Friday, November 18, 2016

ALICE & THE WIZARD: A guide for world-building

by 
Greg Ruth


Being deep within a story you're writing, a piece you're painting or a comic you're drawing is why we do it. That moment of being lost inside the thing, fully engaged and almost a participant in the world you're making for me at least, is the magic I keep coming back for. It's being Dorothy from the Wizard of Oz, wandering the Yellow-Brick Road discovering in real time what's around the corner, and being so immersed within the journey as to be surprised by it as the reader or viewer might. It's this initial basic experience that I think inspires all artists to keep making work, and to start making it in the first place. But it's not how good work is made- at least not on its own.

The Wizard- the master behind the curtain manipulating the world through which Dorothy travels- is the other side of the coin. The God in the machine, the architect of the matrix that has through training, research and experience has learned the ins and outs of how the mechanics of the medium work and can be applied toward the work you are attempting to create.While it is from Dorothy we find our inspiration to make work, it is through the Wizard that the work gets made well. One can achieve a completed tale without both, but it seldom ever works as a final piece, if ever. You need both, and both in a deep and fully engaged way that also set up straps for losing yourself inside of each to the cost of the story you are attempting to craft. Below are further definitions and advice that may help you to navigate both shoals successfully without crashing to hard against them. Fair warning- this is an entirely personal and subjective thing and as such, the specifics are unique to each creative person. So find your own way, but take heed from us old farts as we have gone through this vale already and can point to some common sign posts along the way. So set the controls for the heart of the sun and let's do this:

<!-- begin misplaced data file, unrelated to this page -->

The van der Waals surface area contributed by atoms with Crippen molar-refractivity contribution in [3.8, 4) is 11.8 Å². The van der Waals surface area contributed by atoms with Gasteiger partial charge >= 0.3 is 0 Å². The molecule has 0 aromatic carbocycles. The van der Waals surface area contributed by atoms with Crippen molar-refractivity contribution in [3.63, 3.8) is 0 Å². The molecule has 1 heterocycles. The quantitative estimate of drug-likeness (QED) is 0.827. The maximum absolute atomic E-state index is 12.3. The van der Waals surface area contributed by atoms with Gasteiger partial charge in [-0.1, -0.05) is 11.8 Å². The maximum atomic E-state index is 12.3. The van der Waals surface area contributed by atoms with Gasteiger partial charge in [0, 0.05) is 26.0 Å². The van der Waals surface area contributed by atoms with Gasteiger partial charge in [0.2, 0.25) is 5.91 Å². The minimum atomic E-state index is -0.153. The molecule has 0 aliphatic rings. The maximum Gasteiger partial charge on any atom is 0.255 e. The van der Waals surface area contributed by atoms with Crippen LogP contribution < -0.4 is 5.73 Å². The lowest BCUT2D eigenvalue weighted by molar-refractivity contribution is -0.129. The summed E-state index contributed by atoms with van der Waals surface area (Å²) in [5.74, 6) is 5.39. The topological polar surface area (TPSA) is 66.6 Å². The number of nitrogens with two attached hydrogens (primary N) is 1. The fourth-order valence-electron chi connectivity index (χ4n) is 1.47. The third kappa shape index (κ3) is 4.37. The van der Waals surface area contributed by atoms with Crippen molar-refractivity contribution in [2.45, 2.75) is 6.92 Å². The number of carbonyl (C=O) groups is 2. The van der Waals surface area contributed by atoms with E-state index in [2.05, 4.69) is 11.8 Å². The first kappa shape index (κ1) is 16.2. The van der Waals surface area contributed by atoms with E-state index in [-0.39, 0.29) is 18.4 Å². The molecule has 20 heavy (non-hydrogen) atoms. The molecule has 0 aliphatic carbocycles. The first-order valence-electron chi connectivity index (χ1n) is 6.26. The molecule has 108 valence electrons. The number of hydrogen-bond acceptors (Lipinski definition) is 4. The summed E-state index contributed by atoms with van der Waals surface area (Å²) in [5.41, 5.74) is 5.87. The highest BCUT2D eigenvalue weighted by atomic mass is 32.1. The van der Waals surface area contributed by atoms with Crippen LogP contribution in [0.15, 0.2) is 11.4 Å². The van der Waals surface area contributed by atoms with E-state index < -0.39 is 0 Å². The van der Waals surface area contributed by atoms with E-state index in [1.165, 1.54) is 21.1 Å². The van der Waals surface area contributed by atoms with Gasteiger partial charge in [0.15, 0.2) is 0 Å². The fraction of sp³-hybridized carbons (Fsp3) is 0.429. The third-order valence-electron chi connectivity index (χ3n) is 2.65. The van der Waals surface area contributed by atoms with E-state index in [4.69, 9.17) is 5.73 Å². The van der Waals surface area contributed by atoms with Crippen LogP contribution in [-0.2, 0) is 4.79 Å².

BEING DOROTHY

This is the easy one. You are Dorothy already- everyone who reads a book, watches a movie is a Dorothy. Dorothy is the cipher by which we move through the world created by the writer/artist whether it's a simple single painting or a ten thousand page epic poem. As Dorothy you are the leaf on the stream pulled by the current of the piece you are witnessing. You need to be this as a reader, and the writer/artist requires that you are in order to enjoy and engage fully with the narrative the creator is putting together for your benefit.